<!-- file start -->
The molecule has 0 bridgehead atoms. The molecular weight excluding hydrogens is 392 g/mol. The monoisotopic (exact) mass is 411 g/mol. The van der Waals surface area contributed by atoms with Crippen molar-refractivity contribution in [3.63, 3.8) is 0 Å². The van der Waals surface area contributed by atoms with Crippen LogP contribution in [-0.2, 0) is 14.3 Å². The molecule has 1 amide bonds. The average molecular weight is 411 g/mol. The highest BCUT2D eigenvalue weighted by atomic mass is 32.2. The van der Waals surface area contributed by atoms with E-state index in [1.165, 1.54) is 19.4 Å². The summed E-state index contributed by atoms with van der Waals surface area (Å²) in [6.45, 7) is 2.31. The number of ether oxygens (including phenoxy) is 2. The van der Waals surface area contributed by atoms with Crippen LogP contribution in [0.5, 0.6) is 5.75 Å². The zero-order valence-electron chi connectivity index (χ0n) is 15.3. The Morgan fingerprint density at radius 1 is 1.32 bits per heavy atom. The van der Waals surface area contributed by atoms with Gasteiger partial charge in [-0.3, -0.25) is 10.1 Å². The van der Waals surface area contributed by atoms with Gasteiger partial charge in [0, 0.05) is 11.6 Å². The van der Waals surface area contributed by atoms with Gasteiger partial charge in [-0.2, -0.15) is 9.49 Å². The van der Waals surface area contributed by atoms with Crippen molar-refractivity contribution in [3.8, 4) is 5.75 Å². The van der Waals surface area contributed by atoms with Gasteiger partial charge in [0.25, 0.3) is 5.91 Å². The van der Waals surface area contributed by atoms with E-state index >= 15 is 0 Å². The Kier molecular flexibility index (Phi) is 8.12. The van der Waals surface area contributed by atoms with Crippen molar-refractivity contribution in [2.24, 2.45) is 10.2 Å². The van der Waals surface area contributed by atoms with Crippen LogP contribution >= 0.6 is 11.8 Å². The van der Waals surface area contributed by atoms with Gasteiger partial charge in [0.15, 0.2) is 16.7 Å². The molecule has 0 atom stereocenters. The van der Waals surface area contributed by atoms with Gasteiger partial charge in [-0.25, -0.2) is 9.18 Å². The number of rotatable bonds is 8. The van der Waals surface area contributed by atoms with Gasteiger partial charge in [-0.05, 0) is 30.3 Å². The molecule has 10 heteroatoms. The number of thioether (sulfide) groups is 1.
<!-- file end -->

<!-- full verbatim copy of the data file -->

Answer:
The molecule has 0 bridgehead atoms. The molecular weight excluding hydrogens is 392 g/mol. The monoisotopic (exact) mass is 411 g/mol. The van der Waals surface area contributed by atoms with Crippen molar-refractivity contribution in [3.63, 3.8) is 0 Å². The van der Waals surface area contributed by atoms with Crippen LogP contribution in [-0.2, 0) is 14.3 Å². The molecule has 1 amide bonds. The average molecular weight is 411 g/mol. The highest BCUT2D eigenvalue weighted by atomic mass is 32.2. The van der Waals surface area contributed by atoms with E-state index in [1.165, 1.54) is 19.4 Å². The summed E-state index contributed by atoms with van der Waals surface area (Å²) in [6.45, 7) is 2.31. The number of ether oxygens (including phenoxy) is 2. The van der Waals surface area contributed by atoms with Crippen LogP contribution in [0.5, 0.6) is 5.75 Å². The zero-order valence-electron chi connectivity index (χ0n) is 15.3. The Morgan fingerprint density at radius 1 is 1.32 bits per heavy atom. The van der Waals surface area contributed by atoms with Gasteiger partial charge in [-0.3, -0.25) is 10.1 Å². The van der Waals surface area contributed by atoms with Gasteiger partial charge in [0, 0.05) is 11.6 Å². The van der Waals surface area contributed by atoms with Gasteiger partial charge in [-0.2, -0.15) is 9.49 Å². The van der Waals surface area contributed by atoms with Crippen molar-refractivity contribution in [3.8, 4) is 5.75 Å². The van der Waals surface area contributed by atoms with Gasteiger partial charge in [0.25, 0.3) is 5.91 Å². The van der Waals surface area contributed by atoms with E-state index >= 15 is 0 Å². The Kier molecular flexibility index (Phi) is 8.12. The van der Waals surface area contributed by atoms with Crippen molar-refractivity contribution in [2.24, 2.45) is 10.2 Å². The van der Waals surface area contributed by atoms with Crippen LogP contribution >= 0.6 is 11.8 Å². The van der Waals surface area contributed by atoms with Gasteiger partial charge in [0.15, 0.2) is 16.7 Å². The molecule has 0 atom stereocenters. The van der Waals surface area contributed by atoms with Gasteiger partial charge in [-0.25, -0.2) is 9.18 Å². The number of rotatable bonds is 8. The van der Waals surface area contributed by atoms with Gasteiger partial charge in [-0.05, 0) is 30.3 Å². The molecule has 10 heteroatoms. The number of thioether (sulfide) groups is 1.